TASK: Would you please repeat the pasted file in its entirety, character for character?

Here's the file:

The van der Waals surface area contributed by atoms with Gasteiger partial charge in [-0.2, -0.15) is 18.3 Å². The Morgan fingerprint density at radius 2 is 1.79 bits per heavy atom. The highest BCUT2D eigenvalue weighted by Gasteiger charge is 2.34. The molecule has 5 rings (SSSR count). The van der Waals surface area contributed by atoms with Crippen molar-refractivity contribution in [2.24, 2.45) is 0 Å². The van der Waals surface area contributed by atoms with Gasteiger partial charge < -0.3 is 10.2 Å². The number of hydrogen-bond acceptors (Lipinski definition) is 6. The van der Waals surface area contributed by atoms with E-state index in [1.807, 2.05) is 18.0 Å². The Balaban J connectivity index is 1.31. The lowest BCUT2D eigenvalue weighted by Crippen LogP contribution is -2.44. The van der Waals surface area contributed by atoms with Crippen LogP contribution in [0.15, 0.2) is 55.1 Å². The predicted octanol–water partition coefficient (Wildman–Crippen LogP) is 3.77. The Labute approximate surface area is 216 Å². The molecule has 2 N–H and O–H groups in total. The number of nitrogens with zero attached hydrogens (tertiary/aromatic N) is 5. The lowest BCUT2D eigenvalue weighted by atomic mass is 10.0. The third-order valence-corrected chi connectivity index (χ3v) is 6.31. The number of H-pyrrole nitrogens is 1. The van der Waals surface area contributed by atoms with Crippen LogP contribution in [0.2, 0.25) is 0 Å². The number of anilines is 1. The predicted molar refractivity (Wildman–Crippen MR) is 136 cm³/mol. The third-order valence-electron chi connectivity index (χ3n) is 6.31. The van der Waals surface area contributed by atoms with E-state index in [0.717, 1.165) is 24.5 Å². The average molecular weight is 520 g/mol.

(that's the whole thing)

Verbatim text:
The van der Waals surface area contributed by atoms with Gasteiger partial charge in [-0.2, -0.15) is 18.3 Å². The Morgan fingerprint density at radius 2 is 1.79 bits per heavy atom. The highest BCUT2D eigenvalue weighted by Gasteiger charge is 2.34. The molecule has 5 rings (SSSR count). The van der Waals surface area contributed by atoms with Crippen molar-refractivity contribution in [2.24, 2.45) is 0 Å². The van der Waals surface area contributed by atoms with Gasteiger partial charge < -0.3 is 10.2 Å². The number of hydrogen-bond acceptors (Lipinski definition) is 6. The van der Waals surface area contributed by atoms with E-state index in [1.807, 2.05) is 18.0 Å². The Balaban J connectivity index is 1.31. The lowest BCUT2D eigenvalue weighted by Crippen LogP contribution is -2.44. The van der Waals surface area contributed by atoms with Crippen LogP contribution in [0.15, 0.2) is 55.1 Å². The predicted octanol–water partition coefficient (Wildman–Crippen LogP) is 3.77. The Labute approximate surface area is 216 Å². The molecule has 2 N–H and O–H groups in total. The number of nitrogens with zero attached hydrogens (tertiary/aromatic N) is 5. The lowest BCUT2D eigenvalue weighted by atomic mass is 10.0. The third-order valence-corrected chi connectivity index (χ3v) is 6.31. The number of H-pyrrole nitrogens is 1. The van der Waals surface area contributed by atoms with Crippen LogP contribution in [0.2, 0.25) is 0 Å². The number of anilines is 1. The predicted molar refractivity (Wildman–Crippen MR) is 136 cm³/mol. The third-order valence-electron chi connectivity index (χ3n) is 6.31. The van der Waals surface area contributed by atoms with E-state index in [0.717, 1.165) is 24.5 Å². The average molecular weight is 520 g/mol.